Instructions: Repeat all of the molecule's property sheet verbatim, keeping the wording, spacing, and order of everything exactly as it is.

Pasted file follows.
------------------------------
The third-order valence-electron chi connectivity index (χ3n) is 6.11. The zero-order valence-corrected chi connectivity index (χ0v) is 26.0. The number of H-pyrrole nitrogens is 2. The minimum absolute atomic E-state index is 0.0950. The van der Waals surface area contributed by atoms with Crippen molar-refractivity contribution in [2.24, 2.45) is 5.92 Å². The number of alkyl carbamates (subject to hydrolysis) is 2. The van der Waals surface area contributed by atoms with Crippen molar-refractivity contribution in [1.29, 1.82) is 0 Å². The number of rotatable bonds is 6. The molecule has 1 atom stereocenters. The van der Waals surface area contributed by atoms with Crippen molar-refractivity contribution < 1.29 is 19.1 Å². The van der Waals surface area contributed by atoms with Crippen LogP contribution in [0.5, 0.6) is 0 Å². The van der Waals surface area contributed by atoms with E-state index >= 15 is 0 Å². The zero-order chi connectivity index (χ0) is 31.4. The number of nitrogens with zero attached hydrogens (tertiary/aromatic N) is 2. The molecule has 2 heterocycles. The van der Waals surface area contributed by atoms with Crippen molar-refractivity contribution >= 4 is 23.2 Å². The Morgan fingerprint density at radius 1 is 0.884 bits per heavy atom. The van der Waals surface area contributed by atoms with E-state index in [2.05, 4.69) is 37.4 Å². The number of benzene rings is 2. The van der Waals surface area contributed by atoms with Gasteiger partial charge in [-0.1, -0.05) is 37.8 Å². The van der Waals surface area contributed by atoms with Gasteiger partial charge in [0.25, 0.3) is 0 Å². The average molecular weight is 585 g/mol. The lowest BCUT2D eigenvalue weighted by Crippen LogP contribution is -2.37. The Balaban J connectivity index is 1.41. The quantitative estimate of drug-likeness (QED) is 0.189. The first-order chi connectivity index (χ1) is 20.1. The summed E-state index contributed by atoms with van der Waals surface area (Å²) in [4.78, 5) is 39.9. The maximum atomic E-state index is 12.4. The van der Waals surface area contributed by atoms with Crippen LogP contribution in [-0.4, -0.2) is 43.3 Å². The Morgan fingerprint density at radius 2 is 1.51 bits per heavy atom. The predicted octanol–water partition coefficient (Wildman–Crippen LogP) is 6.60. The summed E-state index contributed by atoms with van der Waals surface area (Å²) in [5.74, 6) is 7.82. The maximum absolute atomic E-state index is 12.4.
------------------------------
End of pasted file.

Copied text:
The third-order valence-electron chi connectivity index (χ3n) is 6.11. The zero-order valence-corrected chi connectivity index (χ0v) is 26.0. The number of H-pyrrole nitrogens is 2. The minimum absolute atomic E-state index is 0.0950. The van der Waals surface area contributed by atoms with Crippen molar-refractivity contribution in [2.24, 2.45) is 5.92 Å². The number of alkyl carbamates (subject to hydrolysis) is 2. The van der Waals surface area contributed by atoms with Crippen molar-refractivity contribution in [1.29, 1.82) is 0 Å². The number of rotatable bonds is 6. The molecule has 1 atom stereocenters. The van der Waals surface area contributed by atoms with Crippen molar-refractivity contribution < 1.29 is 19.1 Å². The van der Waals surface area contributed by atoms with Crippen LogP contribution in [0.5, 0.6) is 0 Å². The van der Waals surface area contributed by atoms with E-state index >= 15 is 0 Å². The zero-order chi connectivity index (χ0) is 31.4. The number of nitrogens with zero attached hydrogens (tertiary/aromatic N) is 2. The molecule has 2 heterocycles. The van der Waals surface area contributed by atoms with Crippen molar-refractivity contribution >= 4 is 23.2 Å². The Morgan fingerprint density at radius 1 is 0.884 bits per heavy atom. The van der Waals surface area contributed by atoms with E-state index in [2.05, 4.69) is 37.4 Å². The number of benzene rings is 2. The van der Waals surface area contributed by atoms with Gasteiger partial charge in [-0.1, -0.05) is 37.8 Å². The van der Waals surface area contributed by atoms with Gasteiger partial charge in [0.25, 0.3) is 0 Å². The average molecular weight is 585 g/mol. The lowest BCUT2D eigenvalue weighted by Crippen LogP contribution is -2.37. The Balaban J connectivity index is 1.41. The quantitative estimate of drug-likeness (QED) is 0.189. The first-order chi connectivity index (χ1) is 20.1. The summed E-state index contributed by atoms with van der Waals surface area (Å²) in [4.78, 5) is 39.9. The maximum atomic E-state index is 12.4. The van der Waals surface area contributed by atoms with Crippen LogP contribution in [-0.4, -0.2) is 43.3 Å². The Morgan fingerprint density at radius 2 is 1.51 bits per heavy atom. The predicted octanol–water partition coefficient (Wildman–Crippen LogP) is 6.60. The summed E-state index contributed by atoms with van der Waals surface area (Å²) in [5.74, 6) is 7.82. The maximum absolute atomic E-state index is 12.4.